Friday, May 27, 2016

Uber Do Not Actually Accept Bookings, But The Drivers Do... An Open Letter To Chief Licensing Officer (Head of Licensing) Sheffield From Lee Ward.

   
  

To Stephen Lonnia, Chief Licensing Officer (Head of Licensing) Sheffield

I bring to your attention several drivers that had their badges revoked and are currently going through the court process of illegally plying for hire, and no doubt afterwards for then driving without insurance. 

I am sure that you are aware that these drivers had their licenses revoked and or suspended with immediate effect due to them being classed as a danger to the public by the Sheffield Licensing Committee and therefore the licenses were revoked/suspended under section 61(2)(a) of the Local Government (Miscellaneous Provisions) Act 1976

I am now going to ask why, if this is the case of the drivers, have Uber not also been dealt with in the same manner for the exact same reasons?

Uber are a peer to peer company (P2P), they openly admit that they are not a transport provider. Section 3 of the Users Terms and Conditions states;

Uber UK accepts PHV Bookings acting as disclosed agent for the Transportation Provider (as principal). Such acceptance by Uber UK as agent for the Transportation Provider gives rise to a contract for the provision to you of transportation services between you and the Transportation Provider (the "Transportation Contract"). For the avoidance of doubt: Uber UK does not itself provide transportation services, and is not a Transportation Provider. Uber UK acts as intermediary between you and the Transportation Provider. You acknowledge and agree that the provision to you of transportation services by the Transportation Provider is pursuant to the Transportation Contract and that Uber UK accepts your booking as agent for the Transportation Provider, but is not a party to that contract.

For the sake of clarity, your PHV Booking will be accepted and allocated to a Transportation Provider by Uber UK as holder of the relevant operator's licence. You should be aware that the Transportation Provider to which your PHV Booking is allocated and who provides the Transportation Services may be licensed in an area other than where the booking is requested or the Transportation Services are provided.

And as I am sure you are aware that the Local Government (Miscellaneous Provisions) Act 1976 Section 56(1) states that;

For the purposes of this Part of this Act every contract for the hire of a private hire vehicle licensed under this Part of this Act shall be deemed to be made with the operator who accepted the booking for that vehicle whether or not he himself provided that vehicle.

After reading the summary of Judge Sean F Dunphy in the Ontario Court of State Justice in 2015 which can be located here https://www.canlii.org/en/on/onsc/doc/2015/2015onsc3572/2015onsc3572.pdf

It was very clear that a P2P service such as Uber do not actually accept the booking, but the driver does. This has been proven quite easily by myself and a friend who is an Uber driver. We drove to the outskirts of Sheffield to ensure that no other Uber driver was close by and I requested a trip from the Uber App, which I could not make because no Uber cars were available and therefore Uber could not and did not accept my booking.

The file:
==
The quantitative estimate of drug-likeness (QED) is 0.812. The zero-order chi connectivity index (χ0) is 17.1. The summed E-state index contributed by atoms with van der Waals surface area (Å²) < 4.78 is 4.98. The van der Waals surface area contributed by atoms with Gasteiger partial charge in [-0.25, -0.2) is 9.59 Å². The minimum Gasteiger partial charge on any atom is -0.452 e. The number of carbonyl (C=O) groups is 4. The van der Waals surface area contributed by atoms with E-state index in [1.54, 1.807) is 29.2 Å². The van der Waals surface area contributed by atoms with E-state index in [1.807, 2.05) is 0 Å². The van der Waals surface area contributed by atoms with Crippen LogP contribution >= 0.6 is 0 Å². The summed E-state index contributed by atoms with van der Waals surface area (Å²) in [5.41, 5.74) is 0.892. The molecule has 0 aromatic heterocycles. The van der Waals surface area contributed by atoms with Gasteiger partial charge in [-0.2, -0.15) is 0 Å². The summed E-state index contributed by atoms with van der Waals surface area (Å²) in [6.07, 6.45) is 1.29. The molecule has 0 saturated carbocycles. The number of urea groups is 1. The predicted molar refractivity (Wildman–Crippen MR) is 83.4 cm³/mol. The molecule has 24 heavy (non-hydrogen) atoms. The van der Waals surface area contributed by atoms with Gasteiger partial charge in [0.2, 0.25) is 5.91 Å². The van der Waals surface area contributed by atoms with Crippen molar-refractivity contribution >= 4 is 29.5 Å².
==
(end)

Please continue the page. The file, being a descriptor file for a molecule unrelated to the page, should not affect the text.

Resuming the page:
I then asked my friend to log into his Uber drivers App and make himself available for work, which he did. Sure enough I could now link myself to a driver on the Uber circuit, so I therefore requested a journey, but, I asked my friend to not accept the booking. Because he did not accept the booking the Uber App then told me to try again later, which is quite obvious that the booking was never accepted in the first place by Uber even though a driver and vehicle was in the area. 

Again, this simply proves that what Judge Dunphy identified that it is the driver who accepts the booking and not Uber or any of its servers, companies registered under its umbrella or an employee of Uber that accepts the booking as an operator of private hire vehicles is by law required to do. The driver quite clearly accepts the booking and Uber then link the P2P request of the customer with the driver. Even if the driver accepts the booking and then chooses to decline the booking, the customer is  then still without a booking being accepted because they have to try and get another driver to accept the booking by repeating the process.

This then means that every driver who accepts a booking by a user of the Uber App is actually plying for hire and as such is doing nothing legally different than the drivers who had their licenses suspended/revoked back in late 2015. 

This then therefore leads me to request that Sheffield City Council revoke the Private Hire Operators license issued to Uber on the grounds that every journey that the public think is fully legal and therefore insured is in fact no different than plying for hire which will as you are aware, cancel the Private Hire insurance of the driver who collects them and takes them to the destination unknowingly breaking the law.

Another scenario that would support this action is that if a friend of mine has an operators license and puts his phone on divert to my mobile so that I can take calls and then cover the work I would also, as a driver, be accepting the work and not him himself who is a licensed operator.

I must advise you and the Sheffield City Council that ALPHA see this matter of such a high importance to the safety of the public travelling in Sheffield that if no action is taken by yourselves by the close of business on Friday the 28th of May 2016 then we will have no option other than to take this information both locally and nationally to the the media and other bodies that will find this information relevant.

Please respond to this email as soon as possible and not like previous emails that I have sent to yourself. 


Yours


Lee Ward

ALPHA Chairman